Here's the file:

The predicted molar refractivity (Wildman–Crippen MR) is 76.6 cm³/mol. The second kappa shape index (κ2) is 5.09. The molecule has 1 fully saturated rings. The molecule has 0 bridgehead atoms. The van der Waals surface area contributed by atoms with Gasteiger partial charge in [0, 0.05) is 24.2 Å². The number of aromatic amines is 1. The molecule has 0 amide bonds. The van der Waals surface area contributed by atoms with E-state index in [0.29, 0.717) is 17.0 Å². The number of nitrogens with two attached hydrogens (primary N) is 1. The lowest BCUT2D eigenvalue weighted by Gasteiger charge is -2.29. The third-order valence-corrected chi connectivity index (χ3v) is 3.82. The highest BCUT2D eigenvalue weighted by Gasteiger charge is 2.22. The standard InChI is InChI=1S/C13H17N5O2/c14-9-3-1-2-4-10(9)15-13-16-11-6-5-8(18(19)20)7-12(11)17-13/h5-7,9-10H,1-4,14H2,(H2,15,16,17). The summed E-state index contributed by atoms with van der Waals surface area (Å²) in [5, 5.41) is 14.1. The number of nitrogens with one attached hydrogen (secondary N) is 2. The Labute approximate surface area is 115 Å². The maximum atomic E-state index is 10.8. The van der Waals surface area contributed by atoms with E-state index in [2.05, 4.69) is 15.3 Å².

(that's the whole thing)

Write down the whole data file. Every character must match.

The predicted molar refractivity (Wildman–Crippen MR) is 76.6 cm³/mol. The second kappa shape index (κ2) is 5.09. The molecule has 1 fully saturated rings. The molecule has 0 bridgehead atoms. The van der Waals surface area contributed by atoms with Gasteiger partial charge in [0, 0.05) is 24.2 Å². The number of aromatic amines is 1. The molecule has 0 amide bonds. The van der Waals surface area contributed by atoms with E-state index in [0.29, 0.717) is 17.0 Å². The number of nitrogens with two attached hydrogens (primary N) is 1. The lowest BCUT2D eigenvalue weighted by Gasteiger charge is -2.29. The third-order valence-corrected chi connectivity index (χ3v) is 3.82. The highest BCUT2D eigenvalue weighted by Gasteiger charge is 2.22. The standard InChI is InChI=1S/C13H17N5O2/c14-9-3-1-2-4-10(9)15-13-16-11-6-5-8(18(19)20)7-12(11)17-13/h5-7,9-10H,1-4,14H2,(H2,15,16,17). The summed E-state index contributed by atoms with van der Waals surface area (Å²) in [5, 5.41) is 14.1. The number of nitrogens with one attached hydrogen (secondary N) is 2. The Labute approximate surface area is 115 Å². The maximum atomic E-state index is 10.8. The van der Waals surface area contributed by atoms with E-state index in [2.05, 4.69) is 15.3 Å².